"This is not the first recession; I know that," she says. "[But] this is the first recession where people have taken on so much crushing student debt to go to college ... it's actually a big deal if you can't find a job because your loans will go into deferment. You'll get a terrible credit score that will haunt you for the rest of your life."

'A Raw Deal'

For the first time ever, there is now more student debt than credit card debt in America — to the tune of $829 billion in student loans. The average college student today has $24,000 in student debt, and many are without jobs they feel their degree had guaranteed.

"In the end, I think they did get a raw deal," says Tony Carnevale, director of the Georgetown Center on Education and the Workforce. "There's a temptation to say to these young people, 'Grow up and face reality' and all the rest of that. But the bottom line is [that] we don't help them much."

It was Carnevale's research that ranked the actuary field as one of the most employable fields in the country, making Loftin pretty rare.

"In many cases, the most popular majors pay the least and have the highest unemployment rate," Carnevale says. "Occupations or the majors that provide the most employment security and earnings tend to be those with some technical aspect to them."

Carnevale's survey of 2010 census data revealed more students study fields like psychology, English and journalism than science and math. He says there's a tendency for very few students to enroll in particular majors that lead to jobs with very high pay, such as pharmacology.

"I think the reason people don't sign up for the majors that will guarantee them employment and high wages is, to some extent, because they don't know," he says. "People make judgments about majors in a very casual way."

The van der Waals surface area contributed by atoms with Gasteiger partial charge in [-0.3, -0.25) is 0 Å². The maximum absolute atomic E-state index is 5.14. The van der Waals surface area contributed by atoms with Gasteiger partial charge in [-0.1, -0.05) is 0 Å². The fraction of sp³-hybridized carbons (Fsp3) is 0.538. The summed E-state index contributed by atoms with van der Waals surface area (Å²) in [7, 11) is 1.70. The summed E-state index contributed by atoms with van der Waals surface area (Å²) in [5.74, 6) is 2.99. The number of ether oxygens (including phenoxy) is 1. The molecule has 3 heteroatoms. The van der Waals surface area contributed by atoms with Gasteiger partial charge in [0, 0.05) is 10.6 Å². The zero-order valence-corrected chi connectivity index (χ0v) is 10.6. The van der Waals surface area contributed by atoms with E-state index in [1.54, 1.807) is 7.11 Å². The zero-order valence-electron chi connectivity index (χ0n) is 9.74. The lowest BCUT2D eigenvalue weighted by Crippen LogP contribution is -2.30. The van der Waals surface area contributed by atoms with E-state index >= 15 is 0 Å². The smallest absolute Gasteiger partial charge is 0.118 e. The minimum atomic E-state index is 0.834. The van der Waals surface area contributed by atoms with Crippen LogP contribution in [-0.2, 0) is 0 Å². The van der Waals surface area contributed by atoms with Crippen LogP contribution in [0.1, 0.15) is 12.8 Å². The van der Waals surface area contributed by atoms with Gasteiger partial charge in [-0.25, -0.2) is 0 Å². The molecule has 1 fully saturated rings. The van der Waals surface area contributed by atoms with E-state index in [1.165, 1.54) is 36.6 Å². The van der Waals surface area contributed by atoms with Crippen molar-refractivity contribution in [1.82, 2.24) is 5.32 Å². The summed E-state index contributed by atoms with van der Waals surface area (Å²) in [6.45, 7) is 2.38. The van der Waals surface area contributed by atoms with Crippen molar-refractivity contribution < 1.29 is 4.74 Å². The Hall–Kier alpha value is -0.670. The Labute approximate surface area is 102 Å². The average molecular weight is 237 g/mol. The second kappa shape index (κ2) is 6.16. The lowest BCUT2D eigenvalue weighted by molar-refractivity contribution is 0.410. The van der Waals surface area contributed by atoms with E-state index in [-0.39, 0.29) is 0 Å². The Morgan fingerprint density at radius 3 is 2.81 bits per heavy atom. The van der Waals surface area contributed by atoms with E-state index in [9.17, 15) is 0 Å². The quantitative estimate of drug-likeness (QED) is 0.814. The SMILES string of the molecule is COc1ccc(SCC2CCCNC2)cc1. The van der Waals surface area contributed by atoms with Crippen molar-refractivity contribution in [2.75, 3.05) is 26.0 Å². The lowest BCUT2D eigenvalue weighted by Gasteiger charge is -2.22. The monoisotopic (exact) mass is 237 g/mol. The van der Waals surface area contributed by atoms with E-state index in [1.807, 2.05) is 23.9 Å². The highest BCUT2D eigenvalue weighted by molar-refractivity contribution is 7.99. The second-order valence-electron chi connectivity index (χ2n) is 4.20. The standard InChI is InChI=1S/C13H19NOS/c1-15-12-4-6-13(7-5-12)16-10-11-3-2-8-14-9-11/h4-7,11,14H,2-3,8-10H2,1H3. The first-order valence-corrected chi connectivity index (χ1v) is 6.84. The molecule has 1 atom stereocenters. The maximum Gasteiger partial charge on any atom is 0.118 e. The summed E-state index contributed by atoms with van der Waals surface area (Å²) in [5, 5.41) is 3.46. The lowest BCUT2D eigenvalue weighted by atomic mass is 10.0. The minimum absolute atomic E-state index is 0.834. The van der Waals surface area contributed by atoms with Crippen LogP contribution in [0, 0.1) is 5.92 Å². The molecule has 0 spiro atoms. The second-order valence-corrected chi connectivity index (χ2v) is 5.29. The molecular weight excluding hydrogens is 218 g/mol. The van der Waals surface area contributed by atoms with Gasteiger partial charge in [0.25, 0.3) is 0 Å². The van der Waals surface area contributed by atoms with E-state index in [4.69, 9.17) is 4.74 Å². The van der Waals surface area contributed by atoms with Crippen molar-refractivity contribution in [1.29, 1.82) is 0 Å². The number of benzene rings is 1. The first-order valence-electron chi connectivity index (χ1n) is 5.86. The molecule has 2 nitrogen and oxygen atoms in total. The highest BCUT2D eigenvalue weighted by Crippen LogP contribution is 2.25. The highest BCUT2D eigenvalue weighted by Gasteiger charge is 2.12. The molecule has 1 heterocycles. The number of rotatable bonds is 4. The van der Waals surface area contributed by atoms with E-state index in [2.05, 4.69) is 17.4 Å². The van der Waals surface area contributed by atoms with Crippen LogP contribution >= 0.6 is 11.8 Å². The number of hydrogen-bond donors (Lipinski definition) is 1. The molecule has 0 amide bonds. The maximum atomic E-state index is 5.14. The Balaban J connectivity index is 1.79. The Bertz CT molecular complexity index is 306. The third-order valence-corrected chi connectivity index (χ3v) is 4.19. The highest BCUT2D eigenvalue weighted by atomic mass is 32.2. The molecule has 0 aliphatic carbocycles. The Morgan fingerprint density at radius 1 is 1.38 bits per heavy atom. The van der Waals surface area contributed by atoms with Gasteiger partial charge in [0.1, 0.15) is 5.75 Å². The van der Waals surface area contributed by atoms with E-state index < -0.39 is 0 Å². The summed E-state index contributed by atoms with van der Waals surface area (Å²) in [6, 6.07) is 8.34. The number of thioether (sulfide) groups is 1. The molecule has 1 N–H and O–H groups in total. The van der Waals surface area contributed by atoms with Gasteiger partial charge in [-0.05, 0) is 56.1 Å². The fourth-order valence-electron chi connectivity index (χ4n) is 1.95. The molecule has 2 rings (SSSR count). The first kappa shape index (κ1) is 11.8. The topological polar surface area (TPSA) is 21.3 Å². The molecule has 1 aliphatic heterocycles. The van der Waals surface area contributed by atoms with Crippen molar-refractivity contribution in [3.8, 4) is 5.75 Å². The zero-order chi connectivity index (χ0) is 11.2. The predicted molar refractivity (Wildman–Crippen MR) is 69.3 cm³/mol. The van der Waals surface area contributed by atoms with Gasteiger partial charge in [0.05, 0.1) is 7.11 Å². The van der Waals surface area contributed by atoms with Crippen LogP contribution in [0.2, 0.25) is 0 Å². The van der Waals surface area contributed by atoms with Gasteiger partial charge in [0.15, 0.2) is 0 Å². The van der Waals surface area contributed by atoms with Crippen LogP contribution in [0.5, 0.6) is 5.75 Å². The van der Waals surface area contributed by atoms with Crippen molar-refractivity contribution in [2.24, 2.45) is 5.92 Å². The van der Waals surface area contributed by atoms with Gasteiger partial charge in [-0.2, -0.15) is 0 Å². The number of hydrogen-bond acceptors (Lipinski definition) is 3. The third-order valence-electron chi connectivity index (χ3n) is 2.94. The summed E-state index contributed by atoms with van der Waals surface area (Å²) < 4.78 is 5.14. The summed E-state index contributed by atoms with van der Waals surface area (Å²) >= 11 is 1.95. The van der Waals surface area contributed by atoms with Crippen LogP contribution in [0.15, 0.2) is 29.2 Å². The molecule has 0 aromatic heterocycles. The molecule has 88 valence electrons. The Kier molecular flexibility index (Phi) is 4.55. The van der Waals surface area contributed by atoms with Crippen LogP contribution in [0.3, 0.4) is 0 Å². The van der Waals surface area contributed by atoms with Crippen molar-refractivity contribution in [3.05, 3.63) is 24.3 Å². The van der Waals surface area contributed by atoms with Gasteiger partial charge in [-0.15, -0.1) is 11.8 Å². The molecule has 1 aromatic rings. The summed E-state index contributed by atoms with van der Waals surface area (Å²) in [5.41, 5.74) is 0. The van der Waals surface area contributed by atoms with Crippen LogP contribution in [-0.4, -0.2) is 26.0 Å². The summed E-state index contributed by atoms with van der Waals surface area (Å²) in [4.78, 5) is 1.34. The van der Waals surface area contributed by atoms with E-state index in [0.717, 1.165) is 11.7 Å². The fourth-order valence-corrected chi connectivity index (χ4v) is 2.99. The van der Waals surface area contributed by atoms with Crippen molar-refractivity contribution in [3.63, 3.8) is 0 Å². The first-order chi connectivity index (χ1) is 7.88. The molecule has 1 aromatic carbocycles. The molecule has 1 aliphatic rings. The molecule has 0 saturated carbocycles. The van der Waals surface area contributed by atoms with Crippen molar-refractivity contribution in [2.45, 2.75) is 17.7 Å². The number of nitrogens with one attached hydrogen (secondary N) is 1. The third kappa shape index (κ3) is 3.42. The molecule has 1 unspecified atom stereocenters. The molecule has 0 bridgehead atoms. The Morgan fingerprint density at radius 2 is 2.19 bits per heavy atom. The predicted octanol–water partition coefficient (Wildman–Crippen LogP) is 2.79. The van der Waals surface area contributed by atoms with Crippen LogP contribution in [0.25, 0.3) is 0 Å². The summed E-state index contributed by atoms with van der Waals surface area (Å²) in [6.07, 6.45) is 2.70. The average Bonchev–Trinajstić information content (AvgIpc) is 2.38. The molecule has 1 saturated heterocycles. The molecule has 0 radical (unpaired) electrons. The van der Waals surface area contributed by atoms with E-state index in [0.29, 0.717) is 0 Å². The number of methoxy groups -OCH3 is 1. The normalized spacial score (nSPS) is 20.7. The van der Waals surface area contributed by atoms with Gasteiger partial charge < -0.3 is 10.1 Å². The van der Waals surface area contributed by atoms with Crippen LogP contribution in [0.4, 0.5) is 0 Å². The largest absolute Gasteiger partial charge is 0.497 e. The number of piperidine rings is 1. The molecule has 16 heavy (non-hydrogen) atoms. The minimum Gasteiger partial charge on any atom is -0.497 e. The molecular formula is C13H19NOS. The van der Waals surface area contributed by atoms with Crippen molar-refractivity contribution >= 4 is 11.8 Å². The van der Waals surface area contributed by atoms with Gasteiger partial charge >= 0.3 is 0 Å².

American students can and do switch majors relatively easily, Carnevale says, and they tend to move away from the technical majors and toward the softer and more qualitative ones.

"I think people simply don't think about this much until the day comes where they have to deal with the labor market," he says. "And the labor market is very unforgiving."

The Paradox Of Choice

Barry Schwartz, a psychologist at Swarthmore College, says he became interested in the seemingly limitless choices we have and the expectations that come with those choices while shopping for jeans one day. After trying on every style of jeans available, he says, walked out with the perfect fitting pair — yet he felt worse.

"When we live in a world of essentially limitless options our expectations about how good the option we end up with go through the ceiling," Schwartz says. "So you get something that's great, but it's not perfect, so you feel like you've failed."

Those high expectations instilled by parents and teachers do not quite catch up to reality, Schwartz says. "Those days are gone."

What Schwartz says he tries to tell his students is that a good job is good enough; they don't need to have the best job.

"If they can go through their lives looking for and appreciating what's good in their friendships, in their romantic relationships and in their work — even if their work is more modest than it would have been 10 years ago — they can live an incredibly satisfying life that way," he says.